Workers rally to save the U. S. Postal Service

Workers rally to save the U. S. Postal Service

EUGENE, Ore. - Hundreds of postal workers rallied at the Wayne Morse Free Speech Plaza on Tuesday afternoon in hopes of saving the United States Postal Service.
Postal employees rallied in every congressional district across the United States in what they designated a Day of Action to Save America's Postal Service.

The workers rallied with two different goals in mind: informing the public of the financial situation at the U. S. Postal Service and letting people know how it can be solved.

"It's not the Internet that's killing the postal service, it's this pre-funding of future retirement health benefits that's killing the postal service," said Jim Cook, an official with the Oregon State Letter Carriers Association.

Postal employees believe that a new piece of legislation, H.R. 1351, could help solve the problem  for the struggling U.S. Postal Service that lost $8 billion last year.

Supporters said the bill will allow the U.S. Postal Service to use the money that Congress has forced them to put aside for future pension benefits. Postal workers also stress that the bill will not cost the tax payers a cent.

"H.R. 1351 will deal with that and give the postal service billions of dollars that have been pre-funded on actual retirement accounts," said Gary Jarvis, an express mail clerk from Springfield.

Mail carrier Sabrina Schwetzer fears the mail service could go to five days if this bill does not pass. Schwetzer feels the move could hurt her job and those who need their mail.

"There's people that need their medicine on Saturday," Schwetzer said. "They 'we'll try to ship them earlier so they don't get them on Saturdays,' but it doesn't work that way. To save money, this is not the way to do it."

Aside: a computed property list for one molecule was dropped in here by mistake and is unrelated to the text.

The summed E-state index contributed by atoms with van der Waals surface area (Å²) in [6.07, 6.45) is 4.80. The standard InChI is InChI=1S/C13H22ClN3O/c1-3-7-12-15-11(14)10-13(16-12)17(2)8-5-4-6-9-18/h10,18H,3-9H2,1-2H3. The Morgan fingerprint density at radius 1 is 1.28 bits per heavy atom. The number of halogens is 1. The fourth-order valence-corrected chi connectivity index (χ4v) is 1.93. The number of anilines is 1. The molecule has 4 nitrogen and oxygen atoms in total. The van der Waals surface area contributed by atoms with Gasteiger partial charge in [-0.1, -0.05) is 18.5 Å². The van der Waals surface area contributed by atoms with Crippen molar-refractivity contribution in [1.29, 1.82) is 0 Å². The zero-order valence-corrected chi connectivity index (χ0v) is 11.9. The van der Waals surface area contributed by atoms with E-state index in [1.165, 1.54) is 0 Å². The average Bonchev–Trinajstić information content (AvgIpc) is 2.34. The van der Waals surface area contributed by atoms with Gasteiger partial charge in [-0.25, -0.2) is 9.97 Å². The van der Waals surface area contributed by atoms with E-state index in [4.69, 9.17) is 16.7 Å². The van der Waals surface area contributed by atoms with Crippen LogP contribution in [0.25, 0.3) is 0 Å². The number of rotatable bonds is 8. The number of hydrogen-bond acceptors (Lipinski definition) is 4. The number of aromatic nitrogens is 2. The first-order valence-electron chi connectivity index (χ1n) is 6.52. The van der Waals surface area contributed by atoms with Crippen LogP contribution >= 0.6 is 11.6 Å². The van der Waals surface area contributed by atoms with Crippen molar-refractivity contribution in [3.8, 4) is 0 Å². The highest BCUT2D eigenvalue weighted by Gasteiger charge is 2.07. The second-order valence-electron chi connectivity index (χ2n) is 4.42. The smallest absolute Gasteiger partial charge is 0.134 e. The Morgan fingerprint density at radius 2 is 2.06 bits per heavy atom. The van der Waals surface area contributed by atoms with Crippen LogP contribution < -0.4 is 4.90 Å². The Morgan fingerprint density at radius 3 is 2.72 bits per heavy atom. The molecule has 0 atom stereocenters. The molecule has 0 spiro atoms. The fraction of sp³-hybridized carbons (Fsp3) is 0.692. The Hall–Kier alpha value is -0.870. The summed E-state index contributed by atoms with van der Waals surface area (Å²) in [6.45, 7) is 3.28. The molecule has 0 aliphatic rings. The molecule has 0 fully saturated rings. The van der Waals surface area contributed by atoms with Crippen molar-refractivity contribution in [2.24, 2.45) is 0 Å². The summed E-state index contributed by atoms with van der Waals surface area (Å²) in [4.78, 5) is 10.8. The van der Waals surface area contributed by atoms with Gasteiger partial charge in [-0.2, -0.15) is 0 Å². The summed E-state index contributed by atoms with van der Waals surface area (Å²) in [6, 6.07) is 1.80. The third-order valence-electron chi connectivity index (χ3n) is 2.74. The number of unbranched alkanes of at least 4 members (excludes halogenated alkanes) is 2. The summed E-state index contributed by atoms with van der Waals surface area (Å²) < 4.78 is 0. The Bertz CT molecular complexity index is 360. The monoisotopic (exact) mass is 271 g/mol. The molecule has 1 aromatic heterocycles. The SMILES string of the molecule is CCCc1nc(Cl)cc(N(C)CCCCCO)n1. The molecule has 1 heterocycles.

Right now H.R. 1351 has just over 211 signatures. The bill still needs at least 218 co -signers to pass the House.

The U. S. Postmaster General announced that a study will be done to try to eliminate over half of the mail processing centers in this country. The mail processing center on Gateway Street in Springfield was on that list. As a result, 200 postal workers could lose their jobs.

Gary Jarvis is an express mail clerk at the mail processing center in Springfield. Jarvis believes the postal service should be saved not only for his job, but for the United States as a whole.

The mail processing center will be studied this fall. The postal workers will find out in April if the center will have to close.

"The post office is part of the fabric that binds this country together for communication, gifts and cards," Jarvis said. "Yes, we know there's other forms of communication, but the American public I believe still needs the Postal Service."